Variations: Egg yolk, chopped shrimp, or chopped scallion toppings

Another traditional Thai snack, khanom buang, is a tasty and eye-catching dessert that traces its roots to the Ayutthaya Period of 600 years ago. It has an explosive flavor that blends sweet and salty layers, and it can be found all over Thailand! 

The best thing about khanom buang is the freedom to choose your preferred toppings. Go for the sweet route with the egg yolk (Foi Thong) toppings or embrace the irresistible sweet, salty flavor layering with the chopped shrimp toppings. 

Those who enjoy savory flavor profiles can go for the chopped scallion toppings. If you’re not particular with one flavor profile, you don’t need to stress about the toppings because this bite-size finger food will surely hit the spot.

Pro Tip:

The Khanom Buang sold on the streets are the best because they’re made on the spot. However, if you want something to take home as a gift, you can buy one at shopping centers like MBK Center.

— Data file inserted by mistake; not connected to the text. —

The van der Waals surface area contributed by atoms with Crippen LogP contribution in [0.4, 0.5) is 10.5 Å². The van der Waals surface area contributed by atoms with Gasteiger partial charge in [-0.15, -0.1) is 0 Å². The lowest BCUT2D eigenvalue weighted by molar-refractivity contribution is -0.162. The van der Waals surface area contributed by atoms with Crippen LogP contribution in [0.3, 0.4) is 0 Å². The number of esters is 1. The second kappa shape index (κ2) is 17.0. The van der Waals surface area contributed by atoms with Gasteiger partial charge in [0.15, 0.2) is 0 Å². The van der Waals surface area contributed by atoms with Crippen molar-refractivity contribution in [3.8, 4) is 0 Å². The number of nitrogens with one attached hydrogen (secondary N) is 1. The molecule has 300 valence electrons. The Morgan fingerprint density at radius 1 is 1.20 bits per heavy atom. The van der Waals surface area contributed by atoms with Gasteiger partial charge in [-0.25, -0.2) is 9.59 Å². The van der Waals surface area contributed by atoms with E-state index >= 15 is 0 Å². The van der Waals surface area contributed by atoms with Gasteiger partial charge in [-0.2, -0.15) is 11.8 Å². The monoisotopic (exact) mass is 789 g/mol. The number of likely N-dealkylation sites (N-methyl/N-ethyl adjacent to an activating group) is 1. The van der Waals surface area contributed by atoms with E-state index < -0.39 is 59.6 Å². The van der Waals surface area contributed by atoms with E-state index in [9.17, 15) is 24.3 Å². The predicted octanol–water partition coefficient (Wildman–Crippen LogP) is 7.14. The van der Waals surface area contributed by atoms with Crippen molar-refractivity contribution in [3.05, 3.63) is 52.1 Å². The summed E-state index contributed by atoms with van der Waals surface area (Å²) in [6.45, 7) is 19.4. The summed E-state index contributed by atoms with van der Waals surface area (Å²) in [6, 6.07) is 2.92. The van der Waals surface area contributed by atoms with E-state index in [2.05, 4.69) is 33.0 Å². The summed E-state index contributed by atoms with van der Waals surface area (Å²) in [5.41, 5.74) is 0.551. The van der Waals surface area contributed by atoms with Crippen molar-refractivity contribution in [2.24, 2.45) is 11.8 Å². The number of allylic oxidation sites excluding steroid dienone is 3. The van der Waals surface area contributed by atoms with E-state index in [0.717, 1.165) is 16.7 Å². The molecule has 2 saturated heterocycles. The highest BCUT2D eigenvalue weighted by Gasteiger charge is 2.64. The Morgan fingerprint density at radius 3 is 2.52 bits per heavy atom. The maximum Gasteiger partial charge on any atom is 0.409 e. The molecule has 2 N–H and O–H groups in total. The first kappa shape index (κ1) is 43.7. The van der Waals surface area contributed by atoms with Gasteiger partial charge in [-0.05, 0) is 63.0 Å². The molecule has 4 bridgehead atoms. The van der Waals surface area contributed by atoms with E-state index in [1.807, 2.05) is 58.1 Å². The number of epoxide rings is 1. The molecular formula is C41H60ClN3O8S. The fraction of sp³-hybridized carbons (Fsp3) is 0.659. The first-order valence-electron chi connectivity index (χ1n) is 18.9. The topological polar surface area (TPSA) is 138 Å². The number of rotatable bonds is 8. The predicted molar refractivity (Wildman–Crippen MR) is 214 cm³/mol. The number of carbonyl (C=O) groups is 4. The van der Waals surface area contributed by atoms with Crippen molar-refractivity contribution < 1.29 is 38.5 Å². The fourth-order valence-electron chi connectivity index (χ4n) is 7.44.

Tod Mun Pla (Thai Fish Cake)

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Main Ingredients: Flaked fish, red curry paste, egg, sugar, green beans, kaffir lime leaves, fish sauce, sweet chili dipping sauce

Average Price: 40 to 60 Baht

Variations: With prawns

Tod mun pla or Thai fish cake is a staple Thai snack you can find in every street, restaurant, and night market. This succulent fish cake or croquette is perfect as a quick and filling snack while you roam the busy streets of Thailand.

At its core, this is white fish ground to a pulp mixed with Thai curry paste, cilantro and fish sauce, then deep fried, so you end up with a mix of flavors. Expect a spicy umami as Thai curry paste is the strongest flavor element staying on top. 

A high-quality sauce is a must to this dish—which most commonly  is Thai sweet chilli.  Although treated mainly as an appetizer, tod mun pla’s flexibility makes it a perfect budget-friendly filling to eat with rice.

Pro Tip: